Food and security crisis: sustainable solutions to emergency
Despite the recent improvement of global figures, Chad is still facing cyclic crisis that impede development, and shows one of the lowest Human Development Index in the world. A quarter of the population is food insecure and malnutrition figures are high. Climate change and security crisis affecting the Lake Chad region put additional pressure on an already structurally vulnerable population. ACTED has been responding to these crises since 2004, conducting integrated actions aiming at improving food production and reinforcing civil society’s and local authorities’ capacities to cope with disasters.
Addressing basic food needs in the Batha and the Lake regions
In 2015, in order to enhance food security among the populations of the Sahelian belt and their resilience capacities to chocks and disasters, notably during the lean season, ACTED has implemented food and nutritional assistance projects. Those have included the distribution of food to 9,676 highly vulnerable households, and fortified flour to 3,036 children under two years old. As food insecurity and malnutrition are closely linked, ACTED has conducted large awareness campaigns in order to prevent malnutrition and bad food and hygiene practices among affected populations.
Reinforcing local populations’ resilience capacities to crisis
Over the long term, ACTED has worked to reinforce vulnerable populations’ resilience capacities. Environmental-friendly agricultural activities (rotation and association of crops, fallow, trap plants) have been proposed, as well as a support to livestock breeding (distribution of livestock, spread of fattening), and a promotion of hygiene and sanitation through quality infrastructures. These activities have contributed to reinforcing beneficiaries’ income and livelihoods. ACTED has also supported local civil society development, through the diversification of its resources and leadership capacity building.
Since 2014, the Lake Chad region has been facing major security concerns, resulting from exactions perpetrated by extremist armed groups, which lead to massive population displacements. This affected host populations’ resources and increased their need for humanitarian assistance. At the same time, insecurity undermines ACTED’s aid deployment in the area, thus contributing to worsening the humanitarian situation. In 2015, ACTED has expanded its interventions in the region, through food and nutritional assistance. ACTED has organized food fairs and set up activities including livestock breeding and market gardening in the Lake region.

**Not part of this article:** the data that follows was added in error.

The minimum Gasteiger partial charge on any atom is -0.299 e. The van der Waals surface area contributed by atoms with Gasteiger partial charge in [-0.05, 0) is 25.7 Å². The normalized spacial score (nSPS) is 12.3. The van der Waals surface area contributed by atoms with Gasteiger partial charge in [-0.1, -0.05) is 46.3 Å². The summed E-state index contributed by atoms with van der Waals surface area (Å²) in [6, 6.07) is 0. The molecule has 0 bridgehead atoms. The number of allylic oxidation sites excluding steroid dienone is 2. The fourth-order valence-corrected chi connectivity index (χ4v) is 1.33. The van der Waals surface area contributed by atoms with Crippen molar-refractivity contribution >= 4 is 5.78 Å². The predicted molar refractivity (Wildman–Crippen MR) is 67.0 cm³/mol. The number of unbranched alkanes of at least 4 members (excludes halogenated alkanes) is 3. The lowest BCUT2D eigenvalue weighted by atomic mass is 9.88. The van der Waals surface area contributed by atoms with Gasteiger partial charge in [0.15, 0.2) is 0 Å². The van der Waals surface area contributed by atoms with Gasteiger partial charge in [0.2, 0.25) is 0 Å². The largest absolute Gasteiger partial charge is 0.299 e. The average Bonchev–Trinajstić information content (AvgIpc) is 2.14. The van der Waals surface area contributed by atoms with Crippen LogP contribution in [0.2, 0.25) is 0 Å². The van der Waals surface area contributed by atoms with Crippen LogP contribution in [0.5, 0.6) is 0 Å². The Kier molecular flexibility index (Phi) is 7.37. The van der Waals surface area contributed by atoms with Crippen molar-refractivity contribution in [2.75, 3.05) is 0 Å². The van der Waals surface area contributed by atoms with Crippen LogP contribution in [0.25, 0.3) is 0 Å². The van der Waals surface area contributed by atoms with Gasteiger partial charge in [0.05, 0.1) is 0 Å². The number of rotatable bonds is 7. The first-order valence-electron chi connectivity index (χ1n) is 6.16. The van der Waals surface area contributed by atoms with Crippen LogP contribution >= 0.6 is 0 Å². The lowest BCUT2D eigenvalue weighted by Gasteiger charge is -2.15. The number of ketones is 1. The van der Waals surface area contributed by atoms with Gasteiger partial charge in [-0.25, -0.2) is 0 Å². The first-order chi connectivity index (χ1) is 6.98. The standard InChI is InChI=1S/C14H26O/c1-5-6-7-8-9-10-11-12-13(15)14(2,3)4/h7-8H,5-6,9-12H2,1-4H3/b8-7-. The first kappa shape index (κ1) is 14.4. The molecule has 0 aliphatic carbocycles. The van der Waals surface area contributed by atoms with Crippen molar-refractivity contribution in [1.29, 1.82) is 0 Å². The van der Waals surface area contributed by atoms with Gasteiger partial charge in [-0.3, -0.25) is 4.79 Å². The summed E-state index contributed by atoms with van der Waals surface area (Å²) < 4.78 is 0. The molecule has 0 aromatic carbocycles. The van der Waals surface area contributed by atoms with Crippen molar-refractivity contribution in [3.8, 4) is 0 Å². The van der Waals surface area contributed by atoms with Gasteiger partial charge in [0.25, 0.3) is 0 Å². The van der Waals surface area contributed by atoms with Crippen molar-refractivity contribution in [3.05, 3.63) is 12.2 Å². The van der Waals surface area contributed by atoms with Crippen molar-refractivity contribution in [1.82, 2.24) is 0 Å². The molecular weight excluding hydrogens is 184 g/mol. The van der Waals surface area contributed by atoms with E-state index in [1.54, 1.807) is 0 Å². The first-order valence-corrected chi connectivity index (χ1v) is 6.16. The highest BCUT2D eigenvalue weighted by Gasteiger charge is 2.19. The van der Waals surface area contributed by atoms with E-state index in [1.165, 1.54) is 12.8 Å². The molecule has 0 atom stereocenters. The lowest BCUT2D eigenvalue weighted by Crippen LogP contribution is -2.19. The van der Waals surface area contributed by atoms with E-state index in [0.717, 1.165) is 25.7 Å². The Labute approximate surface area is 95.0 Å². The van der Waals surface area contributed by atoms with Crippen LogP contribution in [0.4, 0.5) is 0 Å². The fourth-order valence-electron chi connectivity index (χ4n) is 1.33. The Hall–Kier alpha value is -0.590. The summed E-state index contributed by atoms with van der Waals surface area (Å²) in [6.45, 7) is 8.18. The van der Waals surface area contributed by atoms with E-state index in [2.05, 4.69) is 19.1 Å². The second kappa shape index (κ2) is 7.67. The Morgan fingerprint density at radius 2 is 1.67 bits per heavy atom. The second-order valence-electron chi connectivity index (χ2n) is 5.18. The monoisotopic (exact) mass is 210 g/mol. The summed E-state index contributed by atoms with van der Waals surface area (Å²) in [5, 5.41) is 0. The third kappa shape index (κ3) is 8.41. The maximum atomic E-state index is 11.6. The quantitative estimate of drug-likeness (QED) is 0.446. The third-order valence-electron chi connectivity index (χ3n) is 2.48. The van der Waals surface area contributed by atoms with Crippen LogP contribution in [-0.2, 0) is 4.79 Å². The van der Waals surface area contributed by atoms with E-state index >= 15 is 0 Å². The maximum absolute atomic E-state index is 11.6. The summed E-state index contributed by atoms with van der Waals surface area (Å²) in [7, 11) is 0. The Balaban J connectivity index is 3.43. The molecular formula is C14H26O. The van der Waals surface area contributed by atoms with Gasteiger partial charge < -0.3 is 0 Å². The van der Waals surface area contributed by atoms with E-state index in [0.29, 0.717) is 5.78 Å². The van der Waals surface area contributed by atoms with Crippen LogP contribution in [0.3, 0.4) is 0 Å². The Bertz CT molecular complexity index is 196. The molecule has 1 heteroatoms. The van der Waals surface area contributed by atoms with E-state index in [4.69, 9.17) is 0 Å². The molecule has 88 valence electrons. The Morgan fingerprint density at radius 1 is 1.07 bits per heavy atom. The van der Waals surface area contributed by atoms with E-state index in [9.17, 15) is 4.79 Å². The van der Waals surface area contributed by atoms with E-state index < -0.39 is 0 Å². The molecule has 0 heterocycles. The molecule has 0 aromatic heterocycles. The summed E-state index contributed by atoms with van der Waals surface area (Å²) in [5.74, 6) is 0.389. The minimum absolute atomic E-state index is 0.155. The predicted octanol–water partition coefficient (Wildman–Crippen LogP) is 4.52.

An integrated approach, combining emergency and development
In 2016, ACTED intends to pursue its intervention in the Sahelian belt to address nutritional and food insecurity among the most vulnerable. Indeed the next lean period is expected to start early, and forecast indicators are alarming. ACTED will increase its presence in the Lake Chad region, in response to the increasing humanitarian needs of the Nigerian crisis-affected populations, resulting from population displacements and frequent armed attacks. Lastly, looking at development, ACTED will maintain its long-term programming, seeking to reinforce the populations’ capacities to better cope with chocks and crisis.
Involving communities for an improved environment
ACTED sets up community-based interventions to improve their direct environment, such as community-led comprehensive sanitation projects, aiming at eradicating open defecation and enhancing sanitation facilities. In 2015, ACTED has supported 70 villages, representing approximately 70,000 individuals, using this approach; combining sensitization and technical support for latrine construction. The relevance of this approach relies on behavioral change, on the level of community mobilization it generates and on the limited financial and material means it requires. A ceremony was organized in the targeted villages once the objective was achieved.
Partners in 2015
European Commission Humanitarian Aid & Civil Protection (ECHO), European Commission Directorate-General for International Cooperation and Development (DG DEVCO), Office of U.S. Foreign Disaster Assistance (OFDA), U.S. Agency for International Development (USAID), United Nations Children's Fund (UNICEF), World Food Programme (WFP)